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single result of the abeyance of Convocation has been fatal to millions and generations of souls. The same might be said with regard to our Colonial Clergy. We should not have been so long without a Church in our Indian Empire,--and again, so long without an adequate government for that Church; nor would our Clergy in North America be starved by an Act of Parliament, taking away from them possessions guaranteed by solemn national compacts, and our Clergy in Ireland not allowed even to starve in peace, by a system of more than connivance at the brutalities of the disciples of Dens.

But in truth, men who were formerly designated “low Churchmen" never ventured to hold opinions so derogatory to the rights of Convocation as some that are current with the highest Churchmen of modern days. Archbishop Wake was no great stickler for the privileges of Convocation ; indeed he wrote a very bulky and learned folio for the purpose of shewing that Convocations were little more than creatures of the crown, and could have no right apart from the personal interests of the sovereign. But this testimony, to which Mr. Kempthorne has called the attention of Churchmen, is a remarkable contrast to the language of some of the highest Churchmen now: even to that of Wake's excellent present successor, in a charge published a few years since.* Wake says,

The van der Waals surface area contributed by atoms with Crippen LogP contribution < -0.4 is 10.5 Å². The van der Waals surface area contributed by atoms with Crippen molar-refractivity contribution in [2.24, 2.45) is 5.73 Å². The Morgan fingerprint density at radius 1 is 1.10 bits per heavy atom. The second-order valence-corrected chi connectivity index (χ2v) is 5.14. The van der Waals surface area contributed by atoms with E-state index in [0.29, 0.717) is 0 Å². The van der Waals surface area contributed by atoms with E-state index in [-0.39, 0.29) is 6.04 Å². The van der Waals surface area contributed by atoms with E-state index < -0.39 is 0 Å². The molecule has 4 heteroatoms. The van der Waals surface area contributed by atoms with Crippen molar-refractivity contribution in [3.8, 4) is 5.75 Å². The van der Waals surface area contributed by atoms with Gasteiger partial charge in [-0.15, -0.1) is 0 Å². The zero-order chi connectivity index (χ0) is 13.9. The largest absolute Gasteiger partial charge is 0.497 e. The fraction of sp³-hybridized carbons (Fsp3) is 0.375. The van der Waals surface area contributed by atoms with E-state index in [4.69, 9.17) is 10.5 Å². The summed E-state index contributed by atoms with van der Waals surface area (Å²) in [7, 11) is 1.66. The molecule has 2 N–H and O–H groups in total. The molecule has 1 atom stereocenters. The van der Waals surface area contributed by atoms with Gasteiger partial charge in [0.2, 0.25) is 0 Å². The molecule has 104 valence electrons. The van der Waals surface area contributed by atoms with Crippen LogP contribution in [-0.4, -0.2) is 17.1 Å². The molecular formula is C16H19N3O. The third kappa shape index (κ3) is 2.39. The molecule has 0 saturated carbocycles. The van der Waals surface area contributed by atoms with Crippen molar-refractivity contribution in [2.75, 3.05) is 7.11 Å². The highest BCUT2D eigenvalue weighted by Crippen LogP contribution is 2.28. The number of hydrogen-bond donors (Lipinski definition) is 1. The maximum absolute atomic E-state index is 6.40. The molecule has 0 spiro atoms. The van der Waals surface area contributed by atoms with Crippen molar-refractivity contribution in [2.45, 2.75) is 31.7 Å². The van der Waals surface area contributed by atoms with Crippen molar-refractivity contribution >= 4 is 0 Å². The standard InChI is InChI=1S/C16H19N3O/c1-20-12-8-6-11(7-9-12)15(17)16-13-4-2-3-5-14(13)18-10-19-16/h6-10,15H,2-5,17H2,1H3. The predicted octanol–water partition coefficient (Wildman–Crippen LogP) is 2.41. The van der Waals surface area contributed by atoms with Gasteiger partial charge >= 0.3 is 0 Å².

“l make no doubt but that it is the duty, as well as wisdom of a christian king, to consult of all these matters, (which concern the state of the Church,) with those who have the government of it committed to them by God; ... and neither obstinately to retuse the Clergy liberty to assemble, when they think it would be for the service of the Church, and the benefit of religion, to come together, nor yet unreasonably require their attendance when there is nothing at all, or nothing of any consequence, to be done by them.” ....“ Should it so fall out that the prince should neglect his duty in this particular, in that case I conceive it would be the duty of those, who are the fathers and governors of it, to apply to bim for his permission to come together, to remonstrate with bumility, but yet with christian freedom too, the necessities of the Church, the evils that are to be remedied, and the reason they have to hope that by their assembling they may provide some remedy for them, and to press him in the name of God, and in pursuance of that trust which the public has reposed in him, to give a favourable answer to their requests. Should we be denied all liberty of these assemiblies, though the governors and fathers of the Church should with all their care and interest endeavour to obtain it; should the prince so far abuse his prerogative, as to turn it not only to the detriment, but to the ruin of all true religion and morality among us, and thereby make it absolutely necessary for something extraordinary to be done to preserve both;-in such a case of extremity, the Bishops and Pastors of the Church must resolve to hazard all in the discharge of their duty; they must meet, consult, and resolve on such measures, as by God's assistance they think their unhappy circumstances to require, and be content to suffer any loss, or run to any danger, for their so doing."— Wake, chap. iii. p. 85.- Pp. 50, 51.